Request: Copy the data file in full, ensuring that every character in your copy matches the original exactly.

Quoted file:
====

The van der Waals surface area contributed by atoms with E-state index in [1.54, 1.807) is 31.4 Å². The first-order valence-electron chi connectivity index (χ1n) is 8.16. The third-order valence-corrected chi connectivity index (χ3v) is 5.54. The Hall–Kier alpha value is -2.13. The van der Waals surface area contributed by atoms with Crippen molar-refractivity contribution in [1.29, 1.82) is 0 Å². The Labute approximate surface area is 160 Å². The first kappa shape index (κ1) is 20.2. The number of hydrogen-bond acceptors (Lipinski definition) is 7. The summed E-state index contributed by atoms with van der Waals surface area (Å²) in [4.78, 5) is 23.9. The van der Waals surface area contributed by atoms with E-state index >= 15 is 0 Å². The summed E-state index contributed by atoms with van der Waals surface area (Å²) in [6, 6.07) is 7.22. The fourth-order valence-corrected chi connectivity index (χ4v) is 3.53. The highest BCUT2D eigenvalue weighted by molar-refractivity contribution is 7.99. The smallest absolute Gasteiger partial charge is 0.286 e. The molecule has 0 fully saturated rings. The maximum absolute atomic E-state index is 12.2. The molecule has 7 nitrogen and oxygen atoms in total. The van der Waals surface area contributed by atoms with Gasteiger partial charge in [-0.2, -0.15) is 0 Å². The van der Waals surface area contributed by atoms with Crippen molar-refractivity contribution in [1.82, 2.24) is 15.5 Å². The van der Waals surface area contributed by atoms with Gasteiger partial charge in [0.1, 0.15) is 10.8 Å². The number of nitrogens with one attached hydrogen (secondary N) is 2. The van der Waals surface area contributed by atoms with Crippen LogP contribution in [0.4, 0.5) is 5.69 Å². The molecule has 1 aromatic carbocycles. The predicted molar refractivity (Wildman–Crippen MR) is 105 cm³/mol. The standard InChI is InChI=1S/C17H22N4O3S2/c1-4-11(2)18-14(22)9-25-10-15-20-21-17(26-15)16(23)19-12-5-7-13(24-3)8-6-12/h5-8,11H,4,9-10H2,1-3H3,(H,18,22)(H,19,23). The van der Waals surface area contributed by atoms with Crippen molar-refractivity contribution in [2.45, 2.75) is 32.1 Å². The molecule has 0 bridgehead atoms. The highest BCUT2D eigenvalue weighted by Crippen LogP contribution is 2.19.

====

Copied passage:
The van der Waals surface area contributed by atoms with E-state index in [1.54, 1.807) is 31.4 Å². The first-order valence-electron chi connectivity index (χ1n) is 8.16. The third-order valence-corrected chi connectivity index (χ3v) is 5.54. The Hall–Kier alpha value is -2.13. The van der Waals surface area contributed by atoms with Crippen molar-refractivity contribution in [1.29, 1.82) is 0 Å². The Labute approximate surface area is 160 Å². The first kappa shape index (κ1) is 20.2. The number of hydrogen-bond acceptors (Lipinski definition) is 7. The summed E-state index contributed by atoms with van der Waals surface area (Å²) in [4.78, 5) is 23.9. The van der Waals surface area contributed by atoms with E-state index >= 15 is 0 Å². The summed E-state index contributed by atoms with van der Waals surface area (Å²) in [6, 6.07) is 7.22. The fourth-order valence-corrected chi connectivity index (χ4v) is 3.53. The highest BCUT2D eigenvalue weighted by molar-refractivity contribution is 7.99. The smallest absolute Gasteiger partial charge is 0.286 e. The molecule has 0 fully saturated rings. The maximum absolute atomic E-state index is 12.2. The molecule has 7 nitrogen and oxygen atoms in total. The van der Waals surface area contributed by atoms with Gasteiger partial charge in [-0.2, -0.15) is 0 Å². The van der Waals surface area contributed by atoms with Crippen molar-refractivity contribution in [1.82, 2.24) is 15.5 Å². The van der Waals surface area contributed by atoms with Gasteiger partial charge in [0.1, 0.15) is 10.8 Å². The number of nitrogens with one attached hydrogen (secondary N) is 2. The van der Waals surface area contributed by atoms with Crippen LogP contribution in [0.4, 0.5) is 5.69 Å². The molecule has 1 aromatic carbocycles. The predicted molar refractivity (Wildman–Crippen MR) is 105 cm³/mol. The standard InChI is InChI=1S/C17H22N4O3S2/c1-4-11(2)18-14(22)9-25-10-15-20-21-17(26-15)16(23)19-12-5-7-13(24-3)8-6-12/h5-8,11H,4,9-10H2,1-3H3,(H,18,22)(H,19,23). The van der Waals surface area contributed by atoms with Crippen molar-refractivity contribution in [2.45, 2.75) is 32.1 Å². The molecule has 0 bridgehead atoms. The highest BCUT2D eigenvalue weighted by Crippen LogP contribution is 2.19.